Athlete’s foot is a skin disease, usually starting between the toes or on the bottom of the feet, which can spread to other parts of the body. It is caused by a fungus that commonly attacks the feet, because shoes and socks can create a dark, moist environment that is ideal for fungus growth. The signs of athlete’s foot are dry scaly skin, itching, inflammation, and blisters. You can help prevent infection by washing your feet daily with soap and warm water; drying carefully, especially between the toes; and changing shoes and hose regularly to decrease moisture. Athlete’s foot is not the only infection, fungal or otherwise, which afflicts the foot, and other dry skin/dermatitis conditions can be good reasons to see a podiatrist if a suspicious condition persists.
Blisters are caused by skin friction. Don’t pop them. Apply moleskin or an adhesive bandage over a blister, and leave it on until it falls off naturally in the bath or shower. Keep your feet dry and always wear socks as a cushion between your feet and shoes. If a blister breaks on its own, wash the area, apply an antiseptic, and cover with a sterile bandage.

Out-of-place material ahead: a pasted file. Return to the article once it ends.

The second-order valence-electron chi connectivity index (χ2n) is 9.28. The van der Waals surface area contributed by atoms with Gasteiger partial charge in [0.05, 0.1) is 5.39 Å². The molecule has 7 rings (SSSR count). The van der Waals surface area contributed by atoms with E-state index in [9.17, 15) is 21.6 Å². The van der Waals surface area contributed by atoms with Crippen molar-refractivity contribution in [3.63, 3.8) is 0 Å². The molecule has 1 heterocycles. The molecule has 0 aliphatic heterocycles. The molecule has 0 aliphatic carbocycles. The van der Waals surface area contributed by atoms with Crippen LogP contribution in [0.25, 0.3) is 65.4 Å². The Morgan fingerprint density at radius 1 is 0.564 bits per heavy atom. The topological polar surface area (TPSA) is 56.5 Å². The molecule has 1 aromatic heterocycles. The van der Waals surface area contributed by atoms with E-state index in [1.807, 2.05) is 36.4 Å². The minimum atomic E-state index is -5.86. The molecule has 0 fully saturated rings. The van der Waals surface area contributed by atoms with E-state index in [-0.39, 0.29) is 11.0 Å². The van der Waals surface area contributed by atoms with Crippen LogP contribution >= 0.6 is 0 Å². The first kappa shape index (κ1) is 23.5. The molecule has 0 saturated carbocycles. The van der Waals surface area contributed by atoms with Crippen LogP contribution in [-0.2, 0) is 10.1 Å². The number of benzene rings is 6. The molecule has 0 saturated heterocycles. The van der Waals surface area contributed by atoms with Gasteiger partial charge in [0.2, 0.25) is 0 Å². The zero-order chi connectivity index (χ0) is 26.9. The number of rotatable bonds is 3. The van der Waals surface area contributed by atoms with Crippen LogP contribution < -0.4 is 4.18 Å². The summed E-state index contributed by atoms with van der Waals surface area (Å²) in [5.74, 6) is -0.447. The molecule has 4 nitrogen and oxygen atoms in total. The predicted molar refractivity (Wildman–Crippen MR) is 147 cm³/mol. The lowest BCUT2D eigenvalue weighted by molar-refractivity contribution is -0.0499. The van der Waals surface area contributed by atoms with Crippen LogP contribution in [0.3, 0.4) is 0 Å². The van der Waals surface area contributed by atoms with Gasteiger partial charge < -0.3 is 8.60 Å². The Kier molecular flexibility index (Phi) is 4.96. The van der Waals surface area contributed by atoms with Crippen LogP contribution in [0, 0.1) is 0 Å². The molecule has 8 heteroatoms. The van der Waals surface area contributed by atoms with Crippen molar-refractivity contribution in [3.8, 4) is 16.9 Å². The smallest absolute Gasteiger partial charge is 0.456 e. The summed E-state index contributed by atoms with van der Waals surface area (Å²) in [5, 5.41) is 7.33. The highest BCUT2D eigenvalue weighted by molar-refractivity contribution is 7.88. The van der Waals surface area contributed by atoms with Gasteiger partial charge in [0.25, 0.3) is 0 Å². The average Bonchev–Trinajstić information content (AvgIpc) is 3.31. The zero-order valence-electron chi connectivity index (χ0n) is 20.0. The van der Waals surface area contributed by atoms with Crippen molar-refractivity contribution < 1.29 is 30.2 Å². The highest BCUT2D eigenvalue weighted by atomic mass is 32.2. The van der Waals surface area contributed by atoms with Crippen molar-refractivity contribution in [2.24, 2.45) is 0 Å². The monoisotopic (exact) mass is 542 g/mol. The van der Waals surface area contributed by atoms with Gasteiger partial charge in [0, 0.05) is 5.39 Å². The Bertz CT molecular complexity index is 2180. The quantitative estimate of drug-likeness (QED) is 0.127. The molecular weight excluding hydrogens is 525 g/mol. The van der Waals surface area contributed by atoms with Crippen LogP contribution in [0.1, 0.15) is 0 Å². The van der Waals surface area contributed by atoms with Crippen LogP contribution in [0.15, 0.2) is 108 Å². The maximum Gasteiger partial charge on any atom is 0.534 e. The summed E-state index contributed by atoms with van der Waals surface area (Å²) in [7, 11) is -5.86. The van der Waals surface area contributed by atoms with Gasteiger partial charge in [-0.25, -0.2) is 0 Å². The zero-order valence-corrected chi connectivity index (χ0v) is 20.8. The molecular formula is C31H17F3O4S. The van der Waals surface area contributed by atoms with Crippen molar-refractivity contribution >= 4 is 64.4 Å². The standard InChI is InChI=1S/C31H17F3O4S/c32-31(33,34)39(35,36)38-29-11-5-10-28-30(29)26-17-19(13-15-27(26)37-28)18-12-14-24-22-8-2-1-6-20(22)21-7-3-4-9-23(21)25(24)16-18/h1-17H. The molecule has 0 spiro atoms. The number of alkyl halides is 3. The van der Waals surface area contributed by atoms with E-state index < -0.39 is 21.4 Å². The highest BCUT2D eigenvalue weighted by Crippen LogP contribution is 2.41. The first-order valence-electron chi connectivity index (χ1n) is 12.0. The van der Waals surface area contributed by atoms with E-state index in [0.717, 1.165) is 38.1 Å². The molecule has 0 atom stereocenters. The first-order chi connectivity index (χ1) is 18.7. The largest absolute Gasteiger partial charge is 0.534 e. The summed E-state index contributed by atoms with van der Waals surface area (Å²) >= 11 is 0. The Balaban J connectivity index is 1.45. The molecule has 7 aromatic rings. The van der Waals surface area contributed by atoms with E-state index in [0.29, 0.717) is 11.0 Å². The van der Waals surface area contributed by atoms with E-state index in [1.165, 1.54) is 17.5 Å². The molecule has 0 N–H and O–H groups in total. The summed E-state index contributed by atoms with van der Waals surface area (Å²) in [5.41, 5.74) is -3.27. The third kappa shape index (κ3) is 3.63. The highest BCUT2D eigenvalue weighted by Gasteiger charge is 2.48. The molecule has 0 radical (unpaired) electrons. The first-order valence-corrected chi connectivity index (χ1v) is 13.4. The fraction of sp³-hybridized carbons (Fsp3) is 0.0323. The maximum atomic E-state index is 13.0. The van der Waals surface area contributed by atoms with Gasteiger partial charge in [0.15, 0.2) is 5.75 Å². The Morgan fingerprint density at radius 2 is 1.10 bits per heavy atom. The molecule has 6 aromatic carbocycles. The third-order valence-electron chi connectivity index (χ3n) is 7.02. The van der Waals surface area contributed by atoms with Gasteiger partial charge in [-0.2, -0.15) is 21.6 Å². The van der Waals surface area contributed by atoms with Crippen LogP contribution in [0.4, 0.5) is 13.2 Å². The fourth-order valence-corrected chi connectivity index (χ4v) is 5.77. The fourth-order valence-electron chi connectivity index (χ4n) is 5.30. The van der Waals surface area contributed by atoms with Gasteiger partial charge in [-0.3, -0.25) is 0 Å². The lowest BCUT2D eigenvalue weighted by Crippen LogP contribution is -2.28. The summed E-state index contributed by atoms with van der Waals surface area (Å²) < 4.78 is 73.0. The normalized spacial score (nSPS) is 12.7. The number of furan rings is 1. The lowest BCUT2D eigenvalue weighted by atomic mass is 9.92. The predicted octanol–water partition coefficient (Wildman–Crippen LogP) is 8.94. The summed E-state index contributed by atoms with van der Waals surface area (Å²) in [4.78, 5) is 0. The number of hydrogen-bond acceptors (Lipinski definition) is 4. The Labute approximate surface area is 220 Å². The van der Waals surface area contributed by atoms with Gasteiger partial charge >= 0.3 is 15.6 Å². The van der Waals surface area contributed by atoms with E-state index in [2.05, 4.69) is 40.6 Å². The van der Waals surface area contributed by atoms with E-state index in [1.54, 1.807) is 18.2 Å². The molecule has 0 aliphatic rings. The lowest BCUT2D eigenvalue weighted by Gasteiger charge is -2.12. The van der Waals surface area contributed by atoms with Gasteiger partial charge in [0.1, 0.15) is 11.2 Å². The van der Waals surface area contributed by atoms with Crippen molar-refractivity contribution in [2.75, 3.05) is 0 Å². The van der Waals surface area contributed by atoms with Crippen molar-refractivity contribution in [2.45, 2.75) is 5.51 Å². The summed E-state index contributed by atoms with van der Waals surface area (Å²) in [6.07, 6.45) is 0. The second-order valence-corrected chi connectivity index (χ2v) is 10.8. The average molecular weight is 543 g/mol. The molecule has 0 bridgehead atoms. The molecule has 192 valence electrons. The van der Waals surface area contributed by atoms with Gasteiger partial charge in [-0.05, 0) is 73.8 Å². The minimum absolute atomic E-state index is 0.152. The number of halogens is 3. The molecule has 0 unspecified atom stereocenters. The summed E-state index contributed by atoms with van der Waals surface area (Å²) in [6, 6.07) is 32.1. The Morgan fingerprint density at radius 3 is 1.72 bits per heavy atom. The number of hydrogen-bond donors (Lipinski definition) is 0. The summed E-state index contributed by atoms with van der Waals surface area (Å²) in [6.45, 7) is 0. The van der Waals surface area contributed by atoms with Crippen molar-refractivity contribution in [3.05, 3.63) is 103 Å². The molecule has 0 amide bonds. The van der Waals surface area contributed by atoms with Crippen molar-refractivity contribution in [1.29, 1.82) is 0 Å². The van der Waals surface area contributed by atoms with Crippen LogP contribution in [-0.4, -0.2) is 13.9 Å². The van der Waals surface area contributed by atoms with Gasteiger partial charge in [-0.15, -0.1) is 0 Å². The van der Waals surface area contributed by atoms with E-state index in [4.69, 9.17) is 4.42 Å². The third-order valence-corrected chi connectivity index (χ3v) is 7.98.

Corns and Calluses
Corns and calluses are protective layers of compacted, dead skin cells. They are caused by repeated friction and pressure from skin rubbing against bony areas or against an irregularity in a shoe. Corns ordinarily form on the toes and calluses on the soles of the feet. The friction and pressure can burn or otherwise be painful and may be relieved by moleskin or padding on the affected areas. Never cut corns or calluses with any instrument, and never apply home remedies except under a podiatrist’s instructions.
Foot odor results from excessive perspiration from the more than 250,000 sweat glands in the foot. Daily hygiene is essential. Change your shoes daily to let each pair air out, and change your socks, perhaps even more frequently than daily. Foot powders, antiperspirants, and soaking your feet in vinegar and water can help lessen odor.